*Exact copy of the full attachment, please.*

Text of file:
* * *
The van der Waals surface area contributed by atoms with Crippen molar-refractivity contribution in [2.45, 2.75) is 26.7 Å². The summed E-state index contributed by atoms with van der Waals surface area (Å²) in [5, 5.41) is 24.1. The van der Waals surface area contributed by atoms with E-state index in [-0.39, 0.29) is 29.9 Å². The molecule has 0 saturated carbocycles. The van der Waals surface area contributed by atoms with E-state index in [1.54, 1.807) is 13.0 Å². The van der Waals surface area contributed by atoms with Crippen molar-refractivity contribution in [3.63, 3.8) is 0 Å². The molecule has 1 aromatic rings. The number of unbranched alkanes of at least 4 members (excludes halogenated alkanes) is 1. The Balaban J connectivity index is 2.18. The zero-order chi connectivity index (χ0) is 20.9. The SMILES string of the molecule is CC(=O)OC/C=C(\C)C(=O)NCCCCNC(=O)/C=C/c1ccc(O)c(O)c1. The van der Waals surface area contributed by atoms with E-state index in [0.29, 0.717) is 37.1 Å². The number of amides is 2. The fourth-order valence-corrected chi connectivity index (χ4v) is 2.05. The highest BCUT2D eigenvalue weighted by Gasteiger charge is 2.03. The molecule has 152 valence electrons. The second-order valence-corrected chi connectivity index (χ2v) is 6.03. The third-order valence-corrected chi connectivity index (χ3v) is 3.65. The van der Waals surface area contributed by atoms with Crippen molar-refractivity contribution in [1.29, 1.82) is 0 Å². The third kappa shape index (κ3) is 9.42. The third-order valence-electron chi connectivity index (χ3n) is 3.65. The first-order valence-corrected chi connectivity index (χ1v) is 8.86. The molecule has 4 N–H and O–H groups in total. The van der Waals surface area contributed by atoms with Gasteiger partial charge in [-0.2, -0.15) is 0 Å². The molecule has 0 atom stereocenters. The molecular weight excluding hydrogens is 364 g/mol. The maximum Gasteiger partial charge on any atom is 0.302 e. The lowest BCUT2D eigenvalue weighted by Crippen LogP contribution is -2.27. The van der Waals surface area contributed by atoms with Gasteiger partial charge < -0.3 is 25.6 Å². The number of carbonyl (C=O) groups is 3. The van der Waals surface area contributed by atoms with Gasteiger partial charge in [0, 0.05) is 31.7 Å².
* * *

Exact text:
The van der Waals surface area contributed by atoms with Crippen molar-refractivity contribution in [2.45, 2.75) is 26.7 Å². The summed E-state index contributed by atoms with van der Waals surface area (Å²) in [5, 5.41) is 24.1. The van der Waals surface area contributed by atoms with E-state index in [-0.39, 0.29) is 29.9 Å². The molecule has 0 saturated carbocycles. The van der Waals surface area contributed by atoms with E-state index in [1.54, 1.807) is 13.0 Å². The van der Waals surface area contributed by atoms with Crippen molar-refractivity contribution in [3.63, 3.8) is 0 Å². The molecule has 1 aromatic rings. The number of unbranched alkanes of at least 4 members (excludes halogenated alkanes) is 1. The Balaban J connectivity index is 2.18. The zero-order chi connectivity index (χ0) is 20.9. The SMILES string of the molecule is CC(=O)OC/C=C(\C)C(=O)NCCCCNC(=O)/C=C/c1ccc(O)c(O)c1. The van der Waals surface area contributed by atoms with E-state index in [0.29, 0.717) is 37.1 Å². The number of amides is 2. The fourth-order valence-corrected chi connectivity index (χ4v) is 2.05. The highest BCUT2D eigenvalue weighted by Gasteiger charge is 2.03. The molecule has 152 valence electrons. The second-order valence-corrected chi connectivity index (χ2v) is 6.03. The third-order valence-corrected chi connectivity index (χ3v) is 3.65. The van der Waals surface area contributed by atoms with Crippen molar-refractivity contribution in [1.29, 1.82) is 0 Å². The third kappa shape index (κ3) is 9.42. The third-order valence-electron chi connectivity index (χ3n) is 3.65. The first-order valence-corrected chi connectivity index (χ1v) is 8.86. The molecule has 4 N–H and O–H groups in total. The van der Waals surface area contributed by atoms with Gasteiger partial charge in [-0.2, -0.15) is 0 Å². The molecule has 0 atom stereocenters. The molecular weight excluding hydrogens is 364 g/mol. The maximum Gasteiger partial charge on any atom is 0.302 e. The lowest BCUT2D eigenvalue weighted by Crippen LogP contribution is -2.27. The van der Waals surface area contributed by atoms with Gasteiger partial charge < -0.3 is 25.6 Å². The number of carbonyl (C=O) groups is 3. The van der Waals surface area contributed by atoms with Gasteiger partial charge in [0, 0.05) is 31.7 Å².